Fitness and stoicism
Good to have you folks back. Now that the ‘teens have come to an end, let’s start the year with some insight on how one can adapt or transition into a lifestyle which has a set of guidelines on better living, however, there is no fixed agenda. You evolve with experience and something called reflective equilibrium. I am talking about stoicism ladies and gents, and how fitness and stoicism are alike in many ways. Allow me to expand.
Stoicism is a way of life. A stoic is someone who believes in virtue and reason and endures pain and suffering for a better tomorrow vs an epicurean whose principle governance is pleasure. Epicureans avoid the natural course of nature and believe everything in life is derived from pleasure. These two fundamental differences define the objective of these disciplines. As illustrated, the stoic approach relates to leading a life governed by reason and logic which in turn makes you a virtuous and better human being.
So, as established, the stoic approach leads to better living. How fitness as a discipline and stoicism are similar, is the bone of contention today.
The stoics practise 4 codes called the quarter-set of cardinal virtues.
- Courage or fortitude
Let’s compare these with the athletic lifestyle
Prudence or Wisdom- The Greek philosophy speaks about Prudence as having knowledge between good and bad. The ability to make decisions based on a set of beliefs backed by knowledge which ultimately leads to a universally desired outcome. When you commit to a discipline like fitness, you are making a decision on the basis of knowledge that this particular activity when done consistently will lead to physical and mental harmony. This will ultimately result in a productive and meaningful life in the long run. You endure physical pain and sacrifice for a better tomorrow and the pursuit is governed by nature itself.
Temperance or moderation- Anything in excess is bad for you. We must be self-aware, self-conscious of not being overindulgent in action or thought and do things in moderation. This attribute moderates attraction to pleasure. Similarly in athleticism, you practice moderation. You train your body and mind to overcome temptation leading to immediate pleasures coming from food and physical comfort and live in moderation and manage all aspects of life. Overindulgence in one area of life will have a ripple effect on everything else. Sure you can have a chocolate cake one day and skip your physical activity, however, as long as you are in control of temptations, you are bound to become the best version of yourself.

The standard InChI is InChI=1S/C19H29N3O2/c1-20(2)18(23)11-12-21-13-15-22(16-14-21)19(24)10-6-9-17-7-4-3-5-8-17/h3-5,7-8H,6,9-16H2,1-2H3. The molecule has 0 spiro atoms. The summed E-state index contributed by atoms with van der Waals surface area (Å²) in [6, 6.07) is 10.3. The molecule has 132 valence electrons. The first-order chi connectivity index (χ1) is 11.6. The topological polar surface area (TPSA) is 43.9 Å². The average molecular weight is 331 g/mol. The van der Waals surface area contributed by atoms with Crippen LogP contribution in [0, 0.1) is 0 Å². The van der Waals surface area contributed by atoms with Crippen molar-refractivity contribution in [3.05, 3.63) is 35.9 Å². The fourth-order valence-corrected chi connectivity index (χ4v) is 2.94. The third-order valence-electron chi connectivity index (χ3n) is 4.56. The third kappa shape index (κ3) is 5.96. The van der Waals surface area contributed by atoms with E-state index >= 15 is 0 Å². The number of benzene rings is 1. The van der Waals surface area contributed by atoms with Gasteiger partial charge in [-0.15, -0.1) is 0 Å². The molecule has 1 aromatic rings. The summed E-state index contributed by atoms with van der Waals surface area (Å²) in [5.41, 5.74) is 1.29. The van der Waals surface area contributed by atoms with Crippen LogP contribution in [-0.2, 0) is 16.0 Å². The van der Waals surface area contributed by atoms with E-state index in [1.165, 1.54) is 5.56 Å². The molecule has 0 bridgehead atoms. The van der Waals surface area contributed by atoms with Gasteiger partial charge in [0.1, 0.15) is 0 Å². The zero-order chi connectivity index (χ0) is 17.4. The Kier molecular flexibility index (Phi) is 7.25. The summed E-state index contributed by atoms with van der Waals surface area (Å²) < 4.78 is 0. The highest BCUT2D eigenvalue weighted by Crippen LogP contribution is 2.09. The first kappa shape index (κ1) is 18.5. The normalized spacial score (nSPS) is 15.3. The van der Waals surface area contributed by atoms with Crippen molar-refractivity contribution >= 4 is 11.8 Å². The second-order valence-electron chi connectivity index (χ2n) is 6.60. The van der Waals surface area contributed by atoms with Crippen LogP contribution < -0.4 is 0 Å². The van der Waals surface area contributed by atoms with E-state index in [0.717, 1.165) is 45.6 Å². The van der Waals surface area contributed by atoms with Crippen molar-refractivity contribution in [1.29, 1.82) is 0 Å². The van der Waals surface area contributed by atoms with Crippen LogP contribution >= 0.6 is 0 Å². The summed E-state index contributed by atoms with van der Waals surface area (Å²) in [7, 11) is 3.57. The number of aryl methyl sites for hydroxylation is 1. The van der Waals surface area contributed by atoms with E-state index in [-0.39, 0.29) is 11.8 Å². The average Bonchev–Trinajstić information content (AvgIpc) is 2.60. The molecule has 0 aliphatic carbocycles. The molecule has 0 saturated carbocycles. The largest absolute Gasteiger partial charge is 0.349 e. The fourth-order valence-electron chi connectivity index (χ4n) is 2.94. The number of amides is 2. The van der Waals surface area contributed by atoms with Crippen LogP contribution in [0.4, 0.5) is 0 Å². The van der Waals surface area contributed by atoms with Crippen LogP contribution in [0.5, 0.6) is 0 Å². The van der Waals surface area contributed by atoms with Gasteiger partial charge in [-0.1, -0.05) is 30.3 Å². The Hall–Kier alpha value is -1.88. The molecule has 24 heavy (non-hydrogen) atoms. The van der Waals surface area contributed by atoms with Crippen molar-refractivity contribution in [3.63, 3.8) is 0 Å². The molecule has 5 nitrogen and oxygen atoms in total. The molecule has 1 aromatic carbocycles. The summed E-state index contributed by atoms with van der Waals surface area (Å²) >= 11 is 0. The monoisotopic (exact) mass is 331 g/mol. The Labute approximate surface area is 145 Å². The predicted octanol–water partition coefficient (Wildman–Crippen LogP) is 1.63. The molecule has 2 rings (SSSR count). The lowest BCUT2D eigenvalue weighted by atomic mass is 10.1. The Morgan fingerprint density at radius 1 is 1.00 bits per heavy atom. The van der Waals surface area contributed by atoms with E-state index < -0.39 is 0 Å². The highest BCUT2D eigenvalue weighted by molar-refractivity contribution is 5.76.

Courage- This virtue needs no explanation. Whether it’s life or the sweat room, you must believe in pushing yourself beyond your capacity to ensure growth. And for this you need to be courageous. You must endure the pain and discomfort which in turn will encourage you to push yourself beyond your comfort zone. This can only be accomplished by building the virtue of fortitude.
Justice- Your moral code as an individual governs your decision making process and impacts your life along with others. We must do what we are here to do and do it correctly to ensure it results in the common good. You must be in good shape both physically and mentally to ensure clarity of thought leading to better decision making. Yes, you must have the knowledge as well,however, physical and mental chemistry together, are the foundation and all things, good and bad are derived from this foundation. So, in order to do what is right and for the common good, you must be in good physical shape first and that is achieved by way of physical indulgence.
All these code of ethics are interdependent and are collectively required to build the stoic way of life. So, your adaptation of a consistent physical discipline sets course to building a stoic, or in other words, a better and more productive way of life. We must do what’s in our control and not worry about the future or let the past control our thoughts. As they say in the Zen teachings, Eat when hungry, sleep when tired.
“If death is going to be here for me tomorrow and its lunch time now, I rather focus on now and eat my cake”
Let me leave you with a powerful quote by one of the greatest emperors of Rome who was also an avid stoic-Marcus Aurelius
“We ought to do good to others as simply as a horse runs, or a bee makes honey, or a vine bears grapes season after season without thinking of the grapes it has borne”
We lift, therefore we are!
Have a great 2020!